That experiment is easiest to execute, in my experience, when formulated as a hypothesis which can be tested.  The environment in which we are running experiments to de-risk our plan is one where all of the pressure from others is to execute the plan.  And the plans themselves are complex, and the implications on our organization are often broad.  Having a clear structure for isolating variables (get it) and focusing on hypothesis-testing helps manage the organization, and helps retain clarity when focusing on addressing the risk.

Hypotheses describe assumed cause and effect

We believe [something which happens – a “cause”]

Will result in [something else happening – an “effect”]

When exposing assumptions within an impact map, I focus on two classes of assumption – one in the problem space and one in the solution space.  I form solution hypotheses and outcome hypotheses.  I’m regularly working with teams who are new to experimental design, so having some clear definitions helps connect these practices to how they already view their responsibilities.

A solution hypothesis on top of an impact map is a statement which says “if we build this thing, it will solve this problem and cause or enable the desired behavior change.” The cause is whatever we choose to build, and the effect is the resultant behavior change.  In the world of measurement, this behavior change is a leading indicator (of expected value). We have something we can do, and something we can measure to see if it works.

An outcome hypothesis on top of an impact map is a statement which says “if we cause this behavior change (better, more, new activities, etc.) we will realize this desired outcome.”  This is a lagging indicator in measurement world.  Now we have a full-cycle way to measure the impact of what we chose to build.

Creating this sort of qualitative alignment of cause and effect is the first step in identifying the implicit value in your plan – the second step is to work to quantify it. 

When we assert a solution hypothesis, it can look like this: 

We believe that adding a ‘one click purchase’ button to every product page in our mobile store will result in an increase in orders from existing customers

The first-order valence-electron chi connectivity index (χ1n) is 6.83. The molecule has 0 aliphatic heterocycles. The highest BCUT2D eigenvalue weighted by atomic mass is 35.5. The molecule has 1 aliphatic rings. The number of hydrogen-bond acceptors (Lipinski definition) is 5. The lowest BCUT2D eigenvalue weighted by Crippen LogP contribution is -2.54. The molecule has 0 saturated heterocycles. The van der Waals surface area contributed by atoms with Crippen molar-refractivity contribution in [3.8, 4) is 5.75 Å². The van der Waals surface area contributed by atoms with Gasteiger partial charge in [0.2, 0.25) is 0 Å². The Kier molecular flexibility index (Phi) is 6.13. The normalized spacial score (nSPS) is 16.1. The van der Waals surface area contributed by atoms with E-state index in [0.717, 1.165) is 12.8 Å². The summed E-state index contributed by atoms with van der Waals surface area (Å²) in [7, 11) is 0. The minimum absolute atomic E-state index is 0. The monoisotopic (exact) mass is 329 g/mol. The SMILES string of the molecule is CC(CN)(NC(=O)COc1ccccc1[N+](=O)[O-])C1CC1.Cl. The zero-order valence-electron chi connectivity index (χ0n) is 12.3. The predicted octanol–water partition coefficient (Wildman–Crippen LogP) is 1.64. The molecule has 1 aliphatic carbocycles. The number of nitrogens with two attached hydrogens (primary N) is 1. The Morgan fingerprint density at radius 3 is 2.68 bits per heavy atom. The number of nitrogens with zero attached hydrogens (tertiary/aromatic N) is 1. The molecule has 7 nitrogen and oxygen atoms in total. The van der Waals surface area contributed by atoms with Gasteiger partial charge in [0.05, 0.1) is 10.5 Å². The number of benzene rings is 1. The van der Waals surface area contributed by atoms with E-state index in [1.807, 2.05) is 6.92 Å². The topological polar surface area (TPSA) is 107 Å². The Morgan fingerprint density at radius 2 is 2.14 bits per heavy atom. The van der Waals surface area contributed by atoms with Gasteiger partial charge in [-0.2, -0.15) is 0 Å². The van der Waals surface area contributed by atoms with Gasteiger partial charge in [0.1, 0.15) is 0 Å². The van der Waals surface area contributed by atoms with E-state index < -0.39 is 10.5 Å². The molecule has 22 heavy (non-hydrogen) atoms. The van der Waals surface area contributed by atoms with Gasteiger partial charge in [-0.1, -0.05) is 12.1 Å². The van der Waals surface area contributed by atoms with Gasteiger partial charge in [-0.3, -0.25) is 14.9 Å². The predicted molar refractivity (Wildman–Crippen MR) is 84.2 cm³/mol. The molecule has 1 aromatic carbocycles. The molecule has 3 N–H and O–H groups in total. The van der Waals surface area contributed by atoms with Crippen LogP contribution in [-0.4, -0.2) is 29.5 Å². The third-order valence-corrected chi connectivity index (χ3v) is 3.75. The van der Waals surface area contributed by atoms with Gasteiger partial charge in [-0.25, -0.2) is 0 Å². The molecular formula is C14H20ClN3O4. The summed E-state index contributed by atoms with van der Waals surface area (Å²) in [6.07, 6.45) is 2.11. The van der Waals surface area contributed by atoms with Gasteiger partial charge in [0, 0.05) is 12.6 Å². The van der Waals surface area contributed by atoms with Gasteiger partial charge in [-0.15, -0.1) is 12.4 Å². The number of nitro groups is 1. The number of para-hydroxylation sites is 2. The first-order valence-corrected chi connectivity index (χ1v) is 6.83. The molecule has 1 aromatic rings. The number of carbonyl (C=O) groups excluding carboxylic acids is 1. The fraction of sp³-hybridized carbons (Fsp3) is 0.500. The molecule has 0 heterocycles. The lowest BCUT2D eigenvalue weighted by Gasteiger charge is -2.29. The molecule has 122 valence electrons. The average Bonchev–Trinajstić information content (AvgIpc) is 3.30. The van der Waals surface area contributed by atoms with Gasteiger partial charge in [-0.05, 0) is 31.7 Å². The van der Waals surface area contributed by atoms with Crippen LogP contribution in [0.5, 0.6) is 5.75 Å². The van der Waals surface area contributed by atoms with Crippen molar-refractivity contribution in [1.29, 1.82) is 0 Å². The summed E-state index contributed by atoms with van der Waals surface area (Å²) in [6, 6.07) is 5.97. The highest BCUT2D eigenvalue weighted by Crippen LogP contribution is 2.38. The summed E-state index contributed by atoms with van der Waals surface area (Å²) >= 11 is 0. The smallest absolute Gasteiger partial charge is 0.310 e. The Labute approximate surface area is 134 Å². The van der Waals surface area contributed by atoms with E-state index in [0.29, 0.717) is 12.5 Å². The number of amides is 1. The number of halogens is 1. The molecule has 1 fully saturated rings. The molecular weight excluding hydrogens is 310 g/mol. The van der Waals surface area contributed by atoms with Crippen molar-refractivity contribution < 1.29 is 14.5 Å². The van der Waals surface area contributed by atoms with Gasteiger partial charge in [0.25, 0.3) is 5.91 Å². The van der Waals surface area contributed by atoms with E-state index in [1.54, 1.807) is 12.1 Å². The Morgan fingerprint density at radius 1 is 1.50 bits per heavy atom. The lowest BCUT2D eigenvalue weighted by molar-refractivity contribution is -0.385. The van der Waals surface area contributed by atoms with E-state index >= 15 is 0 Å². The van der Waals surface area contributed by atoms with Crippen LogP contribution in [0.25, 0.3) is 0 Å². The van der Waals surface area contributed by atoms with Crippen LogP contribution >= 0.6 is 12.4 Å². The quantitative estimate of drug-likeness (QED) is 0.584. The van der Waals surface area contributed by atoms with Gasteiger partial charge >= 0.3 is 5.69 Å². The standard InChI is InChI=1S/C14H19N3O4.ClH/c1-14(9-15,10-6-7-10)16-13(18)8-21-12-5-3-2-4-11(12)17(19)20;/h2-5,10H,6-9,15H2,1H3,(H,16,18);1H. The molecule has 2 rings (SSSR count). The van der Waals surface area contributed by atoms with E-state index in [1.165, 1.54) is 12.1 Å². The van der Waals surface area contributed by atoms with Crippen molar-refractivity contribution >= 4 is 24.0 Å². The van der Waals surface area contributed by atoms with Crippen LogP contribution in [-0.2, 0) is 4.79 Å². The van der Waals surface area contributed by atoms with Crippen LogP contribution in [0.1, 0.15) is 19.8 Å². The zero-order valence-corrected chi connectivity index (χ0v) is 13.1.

Does that tell us this is a good idea to pursue?  No. We have no frame of reference to know if it is cost-justified. 

[Ultimately, cost-justification is a function of opportunity cost and not execution cost, but that’s another topic for another day.  Just listen to what Don Reinertsen has to say about opportunity cost and the cost of delay.]

My point here is we have not yet quantified the value.  Let’s try it:

We believe that adding a ‘one click purchase’ button to every product page in our mobile store will result in an increase in orders of 1% from 30% of existing customers.

The dynamic of the conversation suddenly changes from “well sure, that sounds like a fine idea” to “and how exactly did you come up with those numbers?” This is exactly what we want to happen!

Quantifying our hypotheses gives us a way to hold ourselves accountable. This is a powerful tool – and the first reaction I see in most people when asked to quantify their assertions is that they suddenly become uncomfortable.

Sometimes they are uncomfortable because they fear reprisal because their management will hold them accountable if they were to publish estimates.  [There are two separate problems here, one organizational, and one of conflating estimates and commitments].

Fairly universally, there is a valid source of discomfort as well.  Shifting from being output-oriented to outcome-oriented requires you to shift your locus of accountability from your zone of control (what you build) to your zone of influence (whether it works or not).  Hypotheses help us manage the uncertainty implicit in this shift.

Motivated Reasoning – stay tuned

And this leads us to the second problem – we run the risk of interpreting results to support our hypotheses, instead of using them to objectively assess our hypotheses. We’ll talk about this, and how to deal with it, next time.